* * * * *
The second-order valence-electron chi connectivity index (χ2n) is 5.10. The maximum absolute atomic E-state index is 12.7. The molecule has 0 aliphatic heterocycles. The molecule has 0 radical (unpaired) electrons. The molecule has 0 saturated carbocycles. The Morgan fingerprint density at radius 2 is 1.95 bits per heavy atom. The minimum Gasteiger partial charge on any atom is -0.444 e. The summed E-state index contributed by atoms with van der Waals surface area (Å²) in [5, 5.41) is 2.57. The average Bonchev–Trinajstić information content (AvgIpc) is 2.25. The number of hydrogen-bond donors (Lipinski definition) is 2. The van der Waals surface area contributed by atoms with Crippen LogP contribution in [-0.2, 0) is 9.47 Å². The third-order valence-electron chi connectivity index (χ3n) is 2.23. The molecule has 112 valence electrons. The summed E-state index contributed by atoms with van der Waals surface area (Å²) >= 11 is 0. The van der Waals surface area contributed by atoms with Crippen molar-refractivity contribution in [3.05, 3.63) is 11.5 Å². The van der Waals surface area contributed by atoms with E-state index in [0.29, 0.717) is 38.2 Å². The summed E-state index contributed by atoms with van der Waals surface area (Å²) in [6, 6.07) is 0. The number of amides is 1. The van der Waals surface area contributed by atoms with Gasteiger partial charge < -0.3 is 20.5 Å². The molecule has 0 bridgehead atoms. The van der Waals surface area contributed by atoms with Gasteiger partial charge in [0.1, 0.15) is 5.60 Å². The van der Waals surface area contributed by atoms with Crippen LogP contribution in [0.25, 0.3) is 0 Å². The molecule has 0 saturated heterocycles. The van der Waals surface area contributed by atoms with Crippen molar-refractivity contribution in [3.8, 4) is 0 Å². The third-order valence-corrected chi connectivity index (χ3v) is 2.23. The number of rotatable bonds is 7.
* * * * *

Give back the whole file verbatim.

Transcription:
The second-order valence-electron chi connectivity index (χ2n) is 5.10. The maximum absolute atomic E-state index is 12.7. The molecule has 0 aliphatic heterocycles. The molecule has 0 radical (unpaired) electrons. The molecule has 0 saturated carbocycles. The Morgan fingerprint density at radius 2 is 1.95 bits per heavy atom. The minimum Gasteiger partial charge on any atom is -0.444 e. The summed E-state index contributed by atoms with van der Waals surface area (Å²) in [5, 5.41) is 2.57. The average Bonchev–Trinajstić information content (AvgIpc) is 2.25. The number of hydrogen-bond donors (Lipinski definition) is 2. The van der Waals surface area contributed by atoms with Crippen LogP contribution in [-0.2, 0) is 9.47 Å². The third-order valence-electron chi connectivity index (χ3n) is 2.23. The molecule has 112 valence electrons. The summed E-state index contributed by atoms with van der Waals surface area (Å²) >= 11 is 0. The van der Waals surface area contributed by atoms with Crippen molar-refractivity contribution in [3.05, 3.63) is 11.5 Å². The van der Waals surface area contributed by atoms with E-state index in [0.29, 0.717) is 38.2 Å². The summed E-state index contributed by atoms with van der Waals surface area (Å²) in [6, 6.07) is 0. The number of amides is 1. The van der Waals surface area contributed by atoms with Gasteiger partial charge < -0.3 is 20.5 Å². The molecule has 0 bridgehead atoms. The van der Waals surface area contributed by atoms with Gasteiger partial charge in [0.1, 0.15) is 5.60 Å². The van der Waals surface area contributed by atoms with Crippen LogP contribution in [0.25, 0.3) is 0 Å². The molecule has 0 saturated heterocycles. The van der Waals surface area contributed by atoms with Crippen molar-refractivity contribution in [3.8, 4) is 0 Å². The third-order valence-corrected chi connectivity index (χ3v) is 2.23. The number of rotatable bonds is 7.